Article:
Major Fuel Pipeline Remains Shut Down From Ongoing Ransomware Attack
AILSA CHANG, HOST:
The White House says it's working closely with a major fuel pipeline operator to restore service that has been shut down since last Friday due to an ongoing ransomware attack. The company, Colonial Pipeline, runs a network that stretches for more than 5,000 miles, from Houston to just outside New York City. It supplies close to half of the refined gasoline used on the east coast of the U.S. For the latest, we're joined now by NPR national security correspondent Greg Myre.
GREG MYRE, BYLINE: Hi, Ailsa.
CHANG: OK, so let's start with the pipeline itself. Where do things stand now with this shutdown?
MYRE: Well, Colonial Pipeline said that after it learned about the ransomware attack last Friday, as a precaution, it took all its pipeline systems offline just to contain the threat, make sure it didn't spread. Now, the company has begun to restore some smaller systems that feed the main pipelines. They did this over the weekend. Today they say they hope to substantially restore systems by the end of the week. We don't know if the company has or will pay the ransom. But generally, that is what happens. And as you noted, these pipelines start in the Gulf outside Houston, Texas. They go east to Georgia, then all the way up the east coast to just outside New York City, going through more than a dozen states.
CHANG: Wow. Will this disrupt the gasoline supply on the east coast or make the price of gas go up?
MYRE: So at a White House briefing today, the official said there is no supply shortage. There's no crisis now. Gas prices are averaging about $3 a gallon across the country. We're not seeing any sharp jumps. Because of the pandemic and reduced driving, there really isn't a supply issue right now. And the FBI has named the group that's responsible. It's known as DarkSide, and it's an organization that the FBI says it's been following since last October. It's believed to be a private criminal group. Its location is not certain, but many analysts say it does look like it could be coming from Russia. And here's what President Biden had to say.
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PRESIDENT JOE BIDEN: There is evidence that the actors' ransomware is in Russia. They have some responsibility to deal with this.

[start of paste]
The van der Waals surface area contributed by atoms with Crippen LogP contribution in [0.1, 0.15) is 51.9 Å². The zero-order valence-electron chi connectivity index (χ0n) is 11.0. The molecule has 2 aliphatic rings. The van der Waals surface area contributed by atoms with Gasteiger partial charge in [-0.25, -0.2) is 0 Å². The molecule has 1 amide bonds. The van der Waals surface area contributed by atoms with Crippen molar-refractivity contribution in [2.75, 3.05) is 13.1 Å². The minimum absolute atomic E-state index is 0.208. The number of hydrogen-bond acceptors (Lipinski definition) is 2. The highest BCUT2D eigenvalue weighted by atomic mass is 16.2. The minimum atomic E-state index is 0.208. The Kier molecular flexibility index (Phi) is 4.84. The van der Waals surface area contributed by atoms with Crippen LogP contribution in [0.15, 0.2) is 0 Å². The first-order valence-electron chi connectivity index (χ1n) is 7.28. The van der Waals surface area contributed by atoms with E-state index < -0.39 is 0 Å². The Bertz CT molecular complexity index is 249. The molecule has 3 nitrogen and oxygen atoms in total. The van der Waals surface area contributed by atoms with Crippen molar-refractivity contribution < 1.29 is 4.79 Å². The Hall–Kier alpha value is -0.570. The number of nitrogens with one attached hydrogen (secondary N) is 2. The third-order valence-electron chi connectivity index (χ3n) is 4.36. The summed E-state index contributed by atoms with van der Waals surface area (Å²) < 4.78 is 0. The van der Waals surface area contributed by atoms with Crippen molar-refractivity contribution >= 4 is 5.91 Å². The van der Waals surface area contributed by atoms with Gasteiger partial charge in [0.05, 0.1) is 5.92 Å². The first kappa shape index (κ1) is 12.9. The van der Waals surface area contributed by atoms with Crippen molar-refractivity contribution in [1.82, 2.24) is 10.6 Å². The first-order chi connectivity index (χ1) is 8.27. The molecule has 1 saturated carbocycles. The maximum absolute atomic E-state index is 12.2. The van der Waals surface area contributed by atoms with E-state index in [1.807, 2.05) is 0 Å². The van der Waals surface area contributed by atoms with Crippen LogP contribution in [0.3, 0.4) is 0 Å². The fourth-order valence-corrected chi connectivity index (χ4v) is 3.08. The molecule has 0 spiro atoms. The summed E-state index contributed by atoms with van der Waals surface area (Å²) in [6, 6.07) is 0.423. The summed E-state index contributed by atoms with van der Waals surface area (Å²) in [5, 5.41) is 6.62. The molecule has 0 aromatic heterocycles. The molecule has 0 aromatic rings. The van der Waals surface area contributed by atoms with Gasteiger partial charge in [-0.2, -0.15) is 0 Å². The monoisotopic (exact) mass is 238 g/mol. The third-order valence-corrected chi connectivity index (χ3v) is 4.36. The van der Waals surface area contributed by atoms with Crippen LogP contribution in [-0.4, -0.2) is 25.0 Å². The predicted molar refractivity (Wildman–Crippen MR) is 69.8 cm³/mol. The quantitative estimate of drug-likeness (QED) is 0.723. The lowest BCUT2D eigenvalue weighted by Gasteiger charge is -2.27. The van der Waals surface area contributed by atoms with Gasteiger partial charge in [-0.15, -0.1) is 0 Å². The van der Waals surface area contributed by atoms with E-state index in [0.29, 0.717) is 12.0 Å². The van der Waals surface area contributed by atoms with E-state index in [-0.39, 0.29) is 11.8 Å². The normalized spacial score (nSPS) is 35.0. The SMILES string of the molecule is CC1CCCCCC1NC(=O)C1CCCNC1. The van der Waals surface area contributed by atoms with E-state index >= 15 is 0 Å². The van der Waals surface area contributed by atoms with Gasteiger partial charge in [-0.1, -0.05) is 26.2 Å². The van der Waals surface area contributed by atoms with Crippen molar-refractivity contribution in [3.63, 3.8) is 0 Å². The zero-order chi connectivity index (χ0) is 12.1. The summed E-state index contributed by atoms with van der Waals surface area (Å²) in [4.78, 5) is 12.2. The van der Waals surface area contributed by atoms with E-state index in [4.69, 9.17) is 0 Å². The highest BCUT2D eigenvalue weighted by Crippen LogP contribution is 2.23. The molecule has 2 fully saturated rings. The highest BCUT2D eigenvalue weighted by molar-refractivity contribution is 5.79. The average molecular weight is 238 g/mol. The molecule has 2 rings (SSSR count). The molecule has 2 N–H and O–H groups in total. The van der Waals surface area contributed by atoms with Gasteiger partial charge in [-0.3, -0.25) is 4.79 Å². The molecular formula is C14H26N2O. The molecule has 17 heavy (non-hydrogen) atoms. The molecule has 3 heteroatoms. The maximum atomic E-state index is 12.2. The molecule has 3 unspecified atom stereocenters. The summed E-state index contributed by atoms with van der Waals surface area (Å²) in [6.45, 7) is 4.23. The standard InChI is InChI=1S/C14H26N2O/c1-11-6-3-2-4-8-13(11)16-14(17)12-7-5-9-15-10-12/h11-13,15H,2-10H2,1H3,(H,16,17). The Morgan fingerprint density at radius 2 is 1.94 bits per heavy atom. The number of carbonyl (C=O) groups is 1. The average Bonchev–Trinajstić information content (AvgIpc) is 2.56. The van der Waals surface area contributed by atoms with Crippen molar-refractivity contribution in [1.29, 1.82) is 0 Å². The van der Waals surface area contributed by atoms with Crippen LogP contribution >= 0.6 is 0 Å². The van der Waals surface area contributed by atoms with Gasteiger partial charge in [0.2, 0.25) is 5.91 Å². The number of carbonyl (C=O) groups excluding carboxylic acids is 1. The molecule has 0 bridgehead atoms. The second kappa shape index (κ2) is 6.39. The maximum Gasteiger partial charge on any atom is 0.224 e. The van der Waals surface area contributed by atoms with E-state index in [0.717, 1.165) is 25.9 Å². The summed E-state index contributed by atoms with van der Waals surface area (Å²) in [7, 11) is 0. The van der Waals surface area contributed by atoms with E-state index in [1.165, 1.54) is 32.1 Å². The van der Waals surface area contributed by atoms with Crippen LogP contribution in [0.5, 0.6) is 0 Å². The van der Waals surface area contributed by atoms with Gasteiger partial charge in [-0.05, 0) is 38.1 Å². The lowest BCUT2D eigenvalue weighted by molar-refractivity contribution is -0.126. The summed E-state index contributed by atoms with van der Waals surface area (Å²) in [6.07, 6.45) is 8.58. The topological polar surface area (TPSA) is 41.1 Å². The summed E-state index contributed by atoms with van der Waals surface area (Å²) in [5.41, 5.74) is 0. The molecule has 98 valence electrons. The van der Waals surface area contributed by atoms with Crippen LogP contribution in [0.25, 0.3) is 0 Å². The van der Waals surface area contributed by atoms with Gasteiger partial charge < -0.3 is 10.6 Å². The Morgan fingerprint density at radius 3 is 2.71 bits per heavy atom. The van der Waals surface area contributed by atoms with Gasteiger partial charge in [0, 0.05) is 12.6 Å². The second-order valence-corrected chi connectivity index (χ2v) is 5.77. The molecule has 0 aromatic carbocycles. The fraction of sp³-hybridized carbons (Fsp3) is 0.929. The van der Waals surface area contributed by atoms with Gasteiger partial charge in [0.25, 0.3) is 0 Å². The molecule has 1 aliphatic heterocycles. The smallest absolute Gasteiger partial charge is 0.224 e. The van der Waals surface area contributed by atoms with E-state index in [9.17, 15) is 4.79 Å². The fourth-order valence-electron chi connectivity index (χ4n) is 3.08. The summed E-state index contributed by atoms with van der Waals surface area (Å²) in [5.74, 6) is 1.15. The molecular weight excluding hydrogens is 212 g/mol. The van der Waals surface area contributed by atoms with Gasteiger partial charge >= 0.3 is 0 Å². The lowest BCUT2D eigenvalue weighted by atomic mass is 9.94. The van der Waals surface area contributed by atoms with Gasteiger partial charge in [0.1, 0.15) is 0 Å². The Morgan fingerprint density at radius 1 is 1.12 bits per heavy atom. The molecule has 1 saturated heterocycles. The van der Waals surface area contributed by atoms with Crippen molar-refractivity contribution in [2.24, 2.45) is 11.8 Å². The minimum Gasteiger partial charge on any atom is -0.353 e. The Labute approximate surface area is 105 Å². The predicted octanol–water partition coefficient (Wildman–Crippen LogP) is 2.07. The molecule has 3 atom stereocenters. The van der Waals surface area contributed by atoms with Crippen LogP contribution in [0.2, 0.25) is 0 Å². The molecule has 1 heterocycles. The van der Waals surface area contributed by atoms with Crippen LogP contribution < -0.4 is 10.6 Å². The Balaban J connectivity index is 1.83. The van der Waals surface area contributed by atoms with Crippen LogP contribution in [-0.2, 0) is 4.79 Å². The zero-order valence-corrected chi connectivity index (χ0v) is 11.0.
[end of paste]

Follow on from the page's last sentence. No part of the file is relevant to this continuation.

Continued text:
CHANG: OK, so the president is pointing towards Russia, but do we even know if there's any link between this group and the Russian government?
MYRE: So at this point, the government and cyber experts say DarkSide is behaving much more like a criminal group that's just interested in money. It's contacting its victims. It's posting statements on the dark web. In contrast, a government operation might quietly seek intelligence or try to inflict some damage. Now, I spoke about DarkSide with Wendi Whitmore at Palo Alto Networks. She says her cybersecurity firm is currently involved in more than 10 separate cases involving DarkSide.
WENDI WHITMORE: So they're certainly very, very prolific today, and they're quite busy, right? The organizations we have seen them thus far go after most commonly are health organizations or insurance carriers.
MYRE: So a pipeline would be something new for the group, she says. But it is in keeping with a tendency to go after larger companies that can pay larger ransoms. And we should note that Russia has allowed these groups to operate freely as long as they keep their attacks abroad.
CHANG: OK, so there clearly is a known threat here. But where does that leave us? Like, what are private companies and the government doing to stop this?
MYRE: Well, the cyber experts have been literally shouting for years about the risks to critical infrastructure. They say the private companies, like Colonial Pipeline, haven't done enough to protect their systems, and they say the government needs to do more to identify threats and offer clear guidance to the private sector. Now, President Biden is pushing very hard for lots of new infrastructure, but this attack shows the need to protect existing infrastructure.
CHANG: That is NPR's Greg Myre.
Thank you, Greg.
MYRE: My pleasure. Transcript provided by NPR, Copyright NPR.